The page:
• Improve due process for operators and take advantage of the new, full-time Commission by allowing the Director to order immediate actions to protect public health, safety, welfare, the environment, and wildlife resources with an expedited appeal to the Commission.
  • Streamline and modernize processes for handling confidential information.
300 Series “Permitting Process”
  • Define the relationship between local and state governments:
  • COGCC and local government collaboration on permitting process.
  • Commission ensures that oil and gas permits are only approved if they are protective of public health, safety, welfare, the environment, and wildlife resources.
  • Consideration of disproportionately impacted communities.
  • For the first time, a state agency will incorporate environmental justice as a consideration for the siting of a facility into its rules.
  • Adopt procedures to ensure that residents of disproportionately impacted communities can fully participate in the Commission’s permitting process
  • Commitment to gathering data and partnering with CDPHE on cumulative impacts, including greenhouse gases.
  • Adopt a new alternative location analysis process to allow the Commission, operators, and local governments to determine how best to avoid impacts to a wide range of resources.
  • Incentivize and encourage Comprehensive Area Plans as a tool for planning and minimizing adverse cumulative impacts.
400 Series “Operations & Reporting”
  • Expand rules to protect public water systems that rely on shallow, vulnerable groundwater sources to help protect Colorado’s water resources:
  • Oil and gas operators will consult directly with public water system providers for each permit application that could potentially impact a public water supply.
  • Adopt statewide prohibition on certain chemical additives in hydraulic fracturing fluid that pose unique risks to public health and the environment if accidentally spilled or released.
  • Clarify the timing and recipients of notices about oil and gas operations, including local governments, surface owners and the general public.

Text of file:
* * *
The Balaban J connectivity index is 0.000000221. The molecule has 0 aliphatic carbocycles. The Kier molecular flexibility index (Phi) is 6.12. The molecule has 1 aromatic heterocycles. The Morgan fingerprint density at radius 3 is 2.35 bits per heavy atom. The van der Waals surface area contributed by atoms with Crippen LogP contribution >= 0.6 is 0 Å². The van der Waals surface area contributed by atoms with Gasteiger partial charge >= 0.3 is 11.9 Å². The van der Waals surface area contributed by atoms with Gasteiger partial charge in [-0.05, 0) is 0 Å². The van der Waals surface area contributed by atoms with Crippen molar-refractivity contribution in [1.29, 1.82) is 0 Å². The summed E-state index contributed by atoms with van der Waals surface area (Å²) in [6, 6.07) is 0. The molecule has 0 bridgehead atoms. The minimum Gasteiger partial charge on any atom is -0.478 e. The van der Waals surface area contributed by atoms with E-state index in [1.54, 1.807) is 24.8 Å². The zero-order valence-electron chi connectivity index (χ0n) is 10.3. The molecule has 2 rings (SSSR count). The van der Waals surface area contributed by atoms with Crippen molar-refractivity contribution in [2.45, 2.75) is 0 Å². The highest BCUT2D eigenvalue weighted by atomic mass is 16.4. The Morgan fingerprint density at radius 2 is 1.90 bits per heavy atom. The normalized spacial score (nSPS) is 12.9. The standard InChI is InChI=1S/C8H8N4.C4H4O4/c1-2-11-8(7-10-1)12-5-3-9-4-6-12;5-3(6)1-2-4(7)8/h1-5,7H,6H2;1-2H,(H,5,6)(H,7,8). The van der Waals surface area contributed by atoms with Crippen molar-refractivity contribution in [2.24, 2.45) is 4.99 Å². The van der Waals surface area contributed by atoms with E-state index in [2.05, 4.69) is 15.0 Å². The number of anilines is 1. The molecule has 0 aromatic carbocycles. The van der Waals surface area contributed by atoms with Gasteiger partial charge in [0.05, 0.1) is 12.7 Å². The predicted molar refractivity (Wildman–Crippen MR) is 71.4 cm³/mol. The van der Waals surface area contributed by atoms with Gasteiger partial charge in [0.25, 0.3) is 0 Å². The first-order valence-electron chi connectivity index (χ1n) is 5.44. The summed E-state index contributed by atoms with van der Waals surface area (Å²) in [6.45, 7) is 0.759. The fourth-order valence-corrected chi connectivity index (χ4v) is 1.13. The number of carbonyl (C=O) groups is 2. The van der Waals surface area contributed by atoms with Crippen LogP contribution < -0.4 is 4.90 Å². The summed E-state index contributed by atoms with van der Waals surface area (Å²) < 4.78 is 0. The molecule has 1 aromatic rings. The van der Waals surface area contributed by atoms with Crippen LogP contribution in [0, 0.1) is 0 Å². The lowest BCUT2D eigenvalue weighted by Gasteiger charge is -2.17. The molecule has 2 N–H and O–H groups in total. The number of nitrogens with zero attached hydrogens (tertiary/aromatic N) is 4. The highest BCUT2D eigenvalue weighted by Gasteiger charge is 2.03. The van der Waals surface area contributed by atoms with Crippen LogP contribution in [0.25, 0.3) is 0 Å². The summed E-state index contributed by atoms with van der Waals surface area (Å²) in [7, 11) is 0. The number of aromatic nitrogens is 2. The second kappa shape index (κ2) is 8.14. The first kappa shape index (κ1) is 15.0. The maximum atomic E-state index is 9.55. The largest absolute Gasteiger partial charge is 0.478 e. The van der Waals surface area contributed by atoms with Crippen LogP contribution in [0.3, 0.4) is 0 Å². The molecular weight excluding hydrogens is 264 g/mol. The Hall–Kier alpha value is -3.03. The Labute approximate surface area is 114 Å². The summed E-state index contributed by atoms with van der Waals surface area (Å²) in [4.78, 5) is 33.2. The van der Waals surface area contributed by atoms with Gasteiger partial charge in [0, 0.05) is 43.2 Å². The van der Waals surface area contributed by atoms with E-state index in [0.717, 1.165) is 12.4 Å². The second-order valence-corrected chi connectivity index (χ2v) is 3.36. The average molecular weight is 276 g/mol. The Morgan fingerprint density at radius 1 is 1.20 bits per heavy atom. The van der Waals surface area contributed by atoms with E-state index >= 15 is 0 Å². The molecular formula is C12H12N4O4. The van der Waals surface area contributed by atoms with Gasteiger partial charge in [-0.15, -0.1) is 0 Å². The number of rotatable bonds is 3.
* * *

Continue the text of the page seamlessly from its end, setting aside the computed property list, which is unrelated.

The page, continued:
• Noise & Nuisance:
  • Create nuisance (i.e, noise, odors, dust, lighting, etc) standards at the appropriate and protective regulatory protocol during all phases of oil and gas operations.
  • Allow the Director to take action to require the operator to mitigate the issue, to the point even of stopping operations for noise.
  • Adopt new standards for low-frequency noise (vibration).
  • Ensure the Director and Commission have discretion to apply lower noise standards for both high frequency and low frequency noise where necessary.
500 Series “Rules of Practice & Procedure”
  • Expand public access to Commissioners by allowing any impacted person to request a local public hearing to allow people across the state to participate in the process before the COGCC and have direct access to the Commissioners.
  • Expanded the definition of “Standing” which was previously very narrow and differed for each type of hearing, to ensure that all local governments and affected residents have an opportunity to be heard before the Commission.
  • Additionally, expanding public access and information by:
  • Making Pooling brochure available in Spanish
  • Committed to best practices for community engagement
  • Establishing a registry for mineral owners
600 Series “Safety & Facility Operations Regulations”
  • Expands protective setbacks for schools and homes to 2,000 feet. The 2,000 foot setback to buildings except for when protective measures are in place and the Commission approves. This includes 4 “off-ramps”:
  • The well location is already within an approved comprehensive drilling plan or comprehensive area plan.